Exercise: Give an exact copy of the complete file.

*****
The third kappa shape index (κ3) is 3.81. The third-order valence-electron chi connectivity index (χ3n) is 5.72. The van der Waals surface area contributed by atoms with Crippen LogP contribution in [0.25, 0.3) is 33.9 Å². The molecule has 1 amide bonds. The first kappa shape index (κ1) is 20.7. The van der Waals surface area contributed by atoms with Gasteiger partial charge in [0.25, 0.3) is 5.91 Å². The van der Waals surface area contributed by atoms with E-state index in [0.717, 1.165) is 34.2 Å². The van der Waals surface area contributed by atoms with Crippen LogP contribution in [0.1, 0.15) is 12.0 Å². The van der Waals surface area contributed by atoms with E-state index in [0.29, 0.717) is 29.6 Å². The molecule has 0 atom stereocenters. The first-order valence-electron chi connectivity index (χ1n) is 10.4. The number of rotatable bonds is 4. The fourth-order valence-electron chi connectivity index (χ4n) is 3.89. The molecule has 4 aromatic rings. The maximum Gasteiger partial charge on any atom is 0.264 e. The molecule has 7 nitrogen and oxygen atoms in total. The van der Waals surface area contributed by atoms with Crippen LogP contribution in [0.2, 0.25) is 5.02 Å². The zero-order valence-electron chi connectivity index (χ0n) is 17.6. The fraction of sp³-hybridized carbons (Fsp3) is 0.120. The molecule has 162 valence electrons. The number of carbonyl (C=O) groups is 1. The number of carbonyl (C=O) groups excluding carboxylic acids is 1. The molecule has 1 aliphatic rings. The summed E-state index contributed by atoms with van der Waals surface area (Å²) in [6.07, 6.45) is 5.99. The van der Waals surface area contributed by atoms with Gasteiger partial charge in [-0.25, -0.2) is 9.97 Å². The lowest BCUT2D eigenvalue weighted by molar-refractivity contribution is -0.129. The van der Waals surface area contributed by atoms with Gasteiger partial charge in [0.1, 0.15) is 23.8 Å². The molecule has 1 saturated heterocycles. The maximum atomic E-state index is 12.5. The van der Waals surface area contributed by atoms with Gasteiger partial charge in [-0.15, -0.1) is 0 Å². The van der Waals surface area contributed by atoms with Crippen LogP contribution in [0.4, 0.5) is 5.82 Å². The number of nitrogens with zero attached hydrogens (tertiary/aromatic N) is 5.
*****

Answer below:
The third kappa shape index (κ3) is 3.81. The third-order valence-electron chi connectivity index (χ3n) is 5.72. The van der Waals surface area contributed by atoms with Crippen LogP contribution in [0.25, 0.3) is 33.9 Å². The molecule has 1 amide bonds. The first kappa shape index (κ1) is 20.7. The van der Waals surface area contributed by atoms with Gasteiger partial charge in [0.25, 0.3) is 5.91 Å². The van der Waals surface area contributed by atoms with E-state index in [0.717, 1.165) is 34.2 Å². The van der Waals surface area contributed by atoms with Crippen LogP contribution in [0.1, 0.15) is 12.0 Å². The van der Waals surface area contributed by atoms with E-state index in [0.29, 0.717) is 29.6 Å². The molecule has 0 atom stereocenters. The first-order valence-electron chi connectivity index (χ1n) is 10.4. The number of rotatable bonds is 4. The fourth-order valence-electron chi connectivity index (χ4n) is 3.89. The molecule has 4 aromatic rings. The maximum Gasteiger partial charge on any atom is 0.264 e. The molecule has 7 nitrogen and oxygen atoms in total. The van der Waals surface area contributed by atoms with Crippen LogP contribution in [0.2, 0.25) is 5.02 Å². The zero-order valence-electron chi connectivity index (χ0n) is 17.6. The fraction of sp³-hybridized carbons (Fsp3) is 0.120. The molecule has 162 valence electrons. The number of carbonyl (C=O) groups is 1. The number of carbonyl (C=O) groups excluding carboxylic acids is 1. The molecule has 1 aliphatic rings. The summed E-state index contributed by atoms with van der Waals surface area (Å²) in [6.07, 6.45) is 5.99. The van der Waals surface area contributed by atoms with Gasteiger partial charge in [-0.25, -0.2) is 9.97 Å². The lowest BCUT2D eigenvalue weighted by molar-refractivity contribution is -0.129. The van der Waals surface area contributed by atoms with Gasteiger partial charge in [0.1, 0.15) is 23.8 Å². The molecule has 1 saturated heterocycles. The maximum atomic E-state index is 12.5. The van der Waals surface area contributed by atoms with Gasteiger partial charge in [-0.15, -0.1) is 0 Å². The van der Waals surface area contributed by atoms with Crippen LogP contribution in [0.4, 0.5) is 5.82 Å². The number of nitrogens with zero attached hydrogens (tertiary/aromatic N) is 5.